Gender and Sexuality Studies Program, Classical Studies Program, Art History Program, and Language and Literature Present
Tuesday, March 3, 2015
Grammatical Gender and Biological Sex: The Invention of Heterosexuality in Ancient Rome
Olin, Room 102
Anthony Philip CorbeillThis talk explores how the daily use by Latin speakers of a single linguistic category—grammatical gender—cultivates a sensitivity to the role of biological sex in Roman perceptions of both the human and more-than-human realms. The presentation has four parts: first, a demonstration that ancient scholars viewed grammatical gender as intricately connected with biological sex, even in the case of inanimate nouns; next the ways in which an awareness of this identification of grammar with biology enhances appreciation of Roman poetry; third, how the Romans imagined their earliest gods; and, finally, Roman attitudes toward human hermaphrodites and their visual representation. No knowledge of Latin, or of ancient Rome, is necessary.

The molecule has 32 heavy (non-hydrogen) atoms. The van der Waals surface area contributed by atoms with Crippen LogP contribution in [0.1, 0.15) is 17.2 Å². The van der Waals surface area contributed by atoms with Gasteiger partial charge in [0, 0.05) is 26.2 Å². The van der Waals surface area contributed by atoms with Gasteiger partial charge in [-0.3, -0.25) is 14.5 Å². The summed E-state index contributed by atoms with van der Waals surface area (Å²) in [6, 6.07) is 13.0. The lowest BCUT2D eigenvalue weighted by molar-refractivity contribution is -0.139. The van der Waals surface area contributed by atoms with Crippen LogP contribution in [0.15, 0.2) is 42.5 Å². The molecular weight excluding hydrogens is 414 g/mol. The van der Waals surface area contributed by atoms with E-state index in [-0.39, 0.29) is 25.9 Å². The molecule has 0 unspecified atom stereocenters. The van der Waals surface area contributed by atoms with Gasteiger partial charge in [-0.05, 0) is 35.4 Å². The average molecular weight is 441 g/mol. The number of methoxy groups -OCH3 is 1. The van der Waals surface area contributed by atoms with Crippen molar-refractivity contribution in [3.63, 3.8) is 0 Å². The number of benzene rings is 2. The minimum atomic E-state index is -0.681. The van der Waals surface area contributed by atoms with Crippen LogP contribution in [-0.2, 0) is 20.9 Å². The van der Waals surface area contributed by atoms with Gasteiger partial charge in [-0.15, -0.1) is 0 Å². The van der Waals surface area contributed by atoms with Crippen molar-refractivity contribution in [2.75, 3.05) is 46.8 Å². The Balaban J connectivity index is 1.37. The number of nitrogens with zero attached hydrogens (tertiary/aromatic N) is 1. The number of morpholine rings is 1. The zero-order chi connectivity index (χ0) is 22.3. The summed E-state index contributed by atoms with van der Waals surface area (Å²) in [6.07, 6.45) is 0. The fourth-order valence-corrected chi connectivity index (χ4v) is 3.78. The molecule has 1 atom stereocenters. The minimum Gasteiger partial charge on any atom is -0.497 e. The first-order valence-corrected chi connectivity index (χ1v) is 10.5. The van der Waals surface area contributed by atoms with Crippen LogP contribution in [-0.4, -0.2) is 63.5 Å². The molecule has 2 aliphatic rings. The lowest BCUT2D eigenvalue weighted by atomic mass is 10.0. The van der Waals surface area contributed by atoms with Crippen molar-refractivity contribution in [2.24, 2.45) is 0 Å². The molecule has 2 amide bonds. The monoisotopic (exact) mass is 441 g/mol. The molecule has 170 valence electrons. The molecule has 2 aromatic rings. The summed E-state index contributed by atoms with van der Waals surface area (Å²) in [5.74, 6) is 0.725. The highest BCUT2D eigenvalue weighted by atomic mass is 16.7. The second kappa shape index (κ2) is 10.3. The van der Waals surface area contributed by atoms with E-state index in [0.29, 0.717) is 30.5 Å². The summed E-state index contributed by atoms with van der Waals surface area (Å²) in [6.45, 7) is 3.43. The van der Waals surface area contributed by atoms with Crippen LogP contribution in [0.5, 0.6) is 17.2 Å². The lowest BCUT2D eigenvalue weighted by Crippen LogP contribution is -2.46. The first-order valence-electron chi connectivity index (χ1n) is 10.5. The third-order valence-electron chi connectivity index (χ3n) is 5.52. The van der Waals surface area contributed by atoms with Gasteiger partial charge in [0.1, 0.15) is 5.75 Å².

A Lecture by
Anthony Philip Corbeill
Professor of Classics, University of Kansas
Blegen Research Fellow, Vassar College
For more information, call 845-758-7158, or e-mail email@example.com.
Time: 6:00 pm
Location: Olin, Room 102